(On the legendary Sam Manekshaw’s death anniversary, The Quint is reposting this story from its archives, on 27 June 2022. This story was originally published on 27 June 2016.)
Sam Manekshaw was arguably the greatest soldier the Indian Army has ever produced.
As the Chief of the Army Staff, Sam’s service to the nation is immense as he united the army, navy and air force into a team, helping India win against Pakistan in 1965 and even more significantly the 1971 Indo-Pakistan war that led to the liberation of Bangladesh.
The Quint takes a look at the most remarkable stories from Sam Bahadur’s life.
The Story Behind the Name
Born to Parsi parents, Hormusji Manekshaw and Heerabai, on 3 April 1914 in Amritsar, India’s First Field Marshall, Sam Hormusji Framji Jamshedji Manekshaw, also fondly known as Sam Bahadur was initially given the name Cyrus.
But one of his aunts changed it to Sam because she had heard that a Parsi called Cyrus had been sent to jail, and she considered the name would prove unlucky for her nephew.
When Sam Wanted to Become a Doctor
Sam, who completed his education from Punjab and Sherwood College in Nainital, with distinction in the School Certificate examination of the Cambridge Board, had requested his father to send him to London so that he could study medicine.
However, his father didn’t grant his wish saying that he was too young to stay abroad on his own.
In an act of rebellion, Manekshaw sat for the Indian Military Academy (IMA) entrance examination and as a result, became part of the first intake of 40 cadets on 1 October 1932 in Dehradun.
Sam, the Army Man
Sam Manekshaw was an Indian military leader who was the first Indian Army officer to be promoted to the rank of Field Marshal. His distinguished military career spanned four decades and five wars, beginning with the British Indian Army during World War II.
Manekshaw rose to be the 8th Chief of Staff of the Indian Army in 1969 and under his leadership, Indian forces liberated Bangladesh in December 1971 in just 13 days.
The Day That Sam Got Shot at Nine Times
Manekshaw’s first major military campaign was in World War II when he served as a captain with the 4/12 Frontier Force Regiment in Burma in 1942. In the battle for the Sittang bridge, Sam Bahadur inspired his troops to victory against the Japanese.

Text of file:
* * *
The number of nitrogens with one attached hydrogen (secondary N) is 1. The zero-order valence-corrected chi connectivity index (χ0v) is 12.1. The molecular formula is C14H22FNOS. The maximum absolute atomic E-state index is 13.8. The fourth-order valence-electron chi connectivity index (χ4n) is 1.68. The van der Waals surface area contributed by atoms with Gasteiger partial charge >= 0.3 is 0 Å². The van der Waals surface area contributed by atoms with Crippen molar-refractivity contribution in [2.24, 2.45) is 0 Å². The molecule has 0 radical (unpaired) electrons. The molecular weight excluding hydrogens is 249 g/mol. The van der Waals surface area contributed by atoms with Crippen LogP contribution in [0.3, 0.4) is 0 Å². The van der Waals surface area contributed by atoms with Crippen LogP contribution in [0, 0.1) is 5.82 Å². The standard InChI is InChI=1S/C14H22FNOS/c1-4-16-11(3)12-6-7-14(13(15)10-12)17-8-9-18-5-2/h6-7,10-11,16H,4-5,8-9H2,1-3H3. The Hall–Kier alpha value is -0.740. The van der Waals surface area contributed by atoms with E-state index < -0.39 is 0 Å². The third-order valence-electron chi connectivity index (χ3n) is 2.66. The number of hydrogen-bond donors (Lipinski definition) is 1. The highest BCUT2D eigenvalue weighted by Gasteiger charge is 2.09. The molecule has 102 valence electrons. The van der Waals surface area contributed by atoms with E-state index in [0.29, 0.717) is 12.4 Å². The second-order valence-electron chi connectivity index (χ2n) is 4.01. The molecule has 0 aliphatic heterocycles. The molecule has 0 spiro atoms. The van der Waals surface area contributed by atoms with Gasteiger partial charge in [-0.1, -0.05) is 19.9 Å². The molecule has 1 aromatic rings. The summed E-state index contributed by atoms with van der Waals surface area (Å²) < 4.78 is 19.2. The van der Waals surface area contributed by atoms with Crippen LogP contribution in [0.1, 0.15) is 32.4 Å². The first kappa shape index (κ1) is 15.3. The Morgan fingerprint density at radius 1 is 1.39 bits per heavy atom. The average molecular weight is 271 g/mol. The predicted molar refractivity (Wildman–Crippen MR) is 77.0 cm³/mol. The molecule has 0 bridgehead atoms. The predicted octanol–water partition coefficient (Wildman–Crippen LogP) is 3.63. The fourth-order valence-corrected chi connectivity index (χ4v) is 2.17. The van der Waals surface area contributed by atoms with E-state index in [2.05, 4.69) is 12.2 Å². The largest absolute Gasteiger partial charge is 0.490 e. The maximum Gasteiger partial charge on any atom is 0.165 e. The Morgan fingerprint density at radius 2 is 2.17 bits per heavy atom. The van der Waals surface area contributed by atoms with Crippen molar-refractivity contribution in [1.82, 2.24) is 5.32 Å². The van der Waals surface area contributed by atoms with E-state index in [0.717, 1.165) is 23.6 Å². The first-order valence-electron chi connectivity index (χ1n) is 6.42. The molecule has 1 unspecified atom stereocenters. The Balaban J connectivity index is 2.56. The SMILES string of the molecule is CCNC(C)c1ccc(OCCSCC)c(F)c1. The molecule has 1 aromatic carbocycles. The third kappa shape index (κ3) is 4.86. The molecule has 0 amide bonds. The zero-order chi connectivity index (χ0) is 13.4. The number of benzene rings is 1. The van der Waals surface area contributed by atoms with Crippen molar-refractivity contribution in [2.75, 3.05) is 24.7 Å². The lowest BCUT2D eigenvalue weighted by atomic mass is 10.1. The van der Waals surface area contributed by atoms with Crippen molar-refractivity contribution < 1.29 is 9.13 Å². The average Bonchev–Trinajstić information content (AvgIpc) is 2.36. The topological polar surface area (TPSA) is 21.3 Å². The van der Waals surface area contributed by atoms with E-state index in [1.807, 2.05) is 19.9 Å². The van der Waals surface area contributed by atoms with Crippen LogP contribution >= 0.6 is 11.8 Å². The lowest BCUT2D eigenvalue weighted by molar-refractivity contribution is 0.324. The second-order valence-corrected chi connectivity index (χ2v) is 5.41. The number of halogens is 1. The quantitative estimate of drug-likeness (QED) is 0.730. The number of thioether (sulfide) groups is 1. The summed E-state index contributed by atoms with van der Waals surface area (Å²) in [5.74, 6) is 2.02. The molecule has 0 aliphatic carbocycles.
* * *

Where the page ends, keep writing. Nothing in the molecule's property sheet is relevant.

During the offensive, in which he led from the front, Sam fell to the ground after being shot at nine times, but he kept on encouraging his soldiers to fight, ultimately clinching the crucial Sittang bridge.
When the Divisional Commander, Sir Cowans, heard of Sam’s bravery, the General rushed to the battle site, took off his own Military Cross and pinned it on Sam’s chest anointing him with the gallantry medal, which is awarded to the living.
When Sam Bahadur Died
Sam’s outspoken behaviour and his tiffs with the bureaucracy meant that India’s greatest general never received the respect he truly deserved. For much of his life, he was not accorded the benefits and status due to a Field Marshal.
Sadly, Sam Manekshaw was not accorded respect in death too. When Field Marshal Sam Manekshaw died, none of the three Service Chiefs attended the funeral to pay their last respects. The then Defence Minister AK Antony was also absent.
Sam and Indira Gandhi
Contrary to popular belief, Sam had a great working relationship with Indira Gandhi. On the eve of the war with Pakistan in December 1971 that led to the creation of Bangladesh, India’s Prime Minister Indira Gandhi had asked Manekshaw if he was ready for the fight.
Sam, in his trademark style, replied saying, “I am always ready, sweetie.”
At another time when Sam was questioned by a tense Indira if rumours of a planned coup by the army chief were indeed true, Sam shot off a brilliant reply.
You mind your own business, I’ll mind mine. You kiss your own sweetheart, I’ll kiss mine. I don’t interfere politically, as long as nobody interferes with me in the Army
Sam’s Red James Motorcycle
At the time of the partition, Manekshaw and Agha Muhammad Yahya Khan were together on the staff of Field Marshal Sir Claude Auchinleck, helping with the extra administrative duties that the partition brought along with it.
Sam owned a red James motorcycle which Yahya always fancied. When the two parted ways after the partition, Yahya offered to buy the motorcycle for a princely sum of Rs 1,000, which he promised to send over from Pakistan.
As it turns out, Yahya never really got around to sending the money. After the 1971 victory, Sam who led India to victory against President Yahya Khan’s Pakistan said:
Yahya never paid me the Rs 1,000 for my motorbike, but now he has paid with half his country
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